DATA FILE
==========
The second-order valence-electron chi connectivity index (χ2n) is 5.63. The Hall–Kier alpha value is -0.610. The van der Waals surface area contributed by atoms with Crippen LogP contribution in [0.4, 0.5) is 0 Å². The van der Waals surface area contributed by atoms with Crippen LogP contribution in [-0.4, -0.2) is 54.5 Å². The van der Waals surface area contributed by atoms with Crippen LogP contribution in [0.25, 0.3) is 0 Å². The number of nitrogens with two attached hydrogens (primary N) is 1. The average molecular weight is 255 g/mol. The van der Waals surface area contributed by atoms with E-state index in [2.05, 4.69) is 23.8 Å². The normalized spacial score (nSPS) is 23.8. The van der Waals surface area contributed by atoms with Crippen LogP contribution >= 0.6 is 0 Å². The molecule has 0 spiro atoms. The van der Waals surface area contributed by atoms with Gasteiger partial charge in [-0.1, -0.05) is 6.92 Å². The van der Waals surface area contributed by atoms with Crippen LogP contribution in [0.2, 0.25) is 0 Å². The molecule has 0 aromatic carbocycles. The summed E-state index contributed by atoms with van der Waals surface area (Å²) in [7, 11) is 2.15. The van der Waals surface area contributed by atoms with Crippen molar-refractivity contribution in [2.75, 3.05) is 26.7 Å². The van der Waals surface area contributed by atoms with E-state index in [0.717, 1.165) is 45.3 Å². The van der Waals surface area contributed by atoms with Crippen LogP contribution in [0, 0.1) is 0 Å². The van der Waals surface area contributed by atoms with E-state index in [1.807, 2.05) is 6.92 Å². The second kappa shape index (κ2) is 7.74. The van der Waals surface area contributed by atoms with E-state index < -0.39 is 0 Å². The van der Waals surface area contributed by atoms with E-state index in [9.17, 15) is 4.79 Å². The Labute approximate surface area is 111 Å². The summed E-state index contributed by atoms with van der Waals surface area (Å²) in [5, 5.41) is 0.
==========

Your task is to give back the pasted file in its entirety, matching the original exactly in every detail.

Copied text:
The second-order valence-electron chi connectivity index (χ2n) is 5.63. The Hall–Kier alpha value is -0.610. The van der Waals surface area contributed by atoms with Crippen LogP contribution in [0.4, 0.5) is 0 Å². The van der Waals surface area contributed by atoms with Crippen LogP contribution in [-0.4, -0.2) is 54.5 Å². The van der Waals surface area contributed by atoms with Crippen LogP contribution in [0.25, 0.3) is 0 Å². The number of nitrogens with two attached hydrogens (primary N) is 1. The average molecular weight is 255 g/mol. The van der Waals surface area contributed by atoms with E-state index in [2.05, 4.69) is 23.8 Å². The normalized spacial score (nSPS) is 23.8. The van der Waals surface area contributed by atoms with Crippen LogP contribution >= 0.6 is 0 Å². The molecule has 0 spiro atoms. The van der Waals surface area contributed by atoms with Gasteiger partial charge in [-0.1, -0.05) is 6.92 Å². The van der Waals surface area contributed by atoms with Crippen LogP contribution in [0.2, 0.25) is 0 Å². The molecule has 0 aromatic carbocycles. The summed E-state index contributed by atoms with van der Waals surface area (Å²) in [7, 11) is 2.15. The van der Waals surface area contributed by atoms with Crippen molar-refractivity contribution in [2.75, 3.05) is 26.7 Å². The van der Waals surface area contributed by atoms with E-state index in [0.717, 1.165) is 45.3 Å². The van der Waals surface area contributed by atoms with Crippen LogP contribution in [0, 0.1) is 0 Å². The van der Waals surface area contributed by atoms with E-state index in [1.807, 2.05) is 6.92 Å². The second kappa shape index (κ2) is 7.74. The van der Waals surface area contributed by atoms with E-state index < -0.39 is 0 Å². The van der Waals surface area contributed by atoms with E-state index in [9.17, 15) is 4.79 Å². The Labute approximate surface area is 111 Å². The summed E-state index contributed by atoms with van der Waals surface area (Å²) in [5, 5.41) is 0.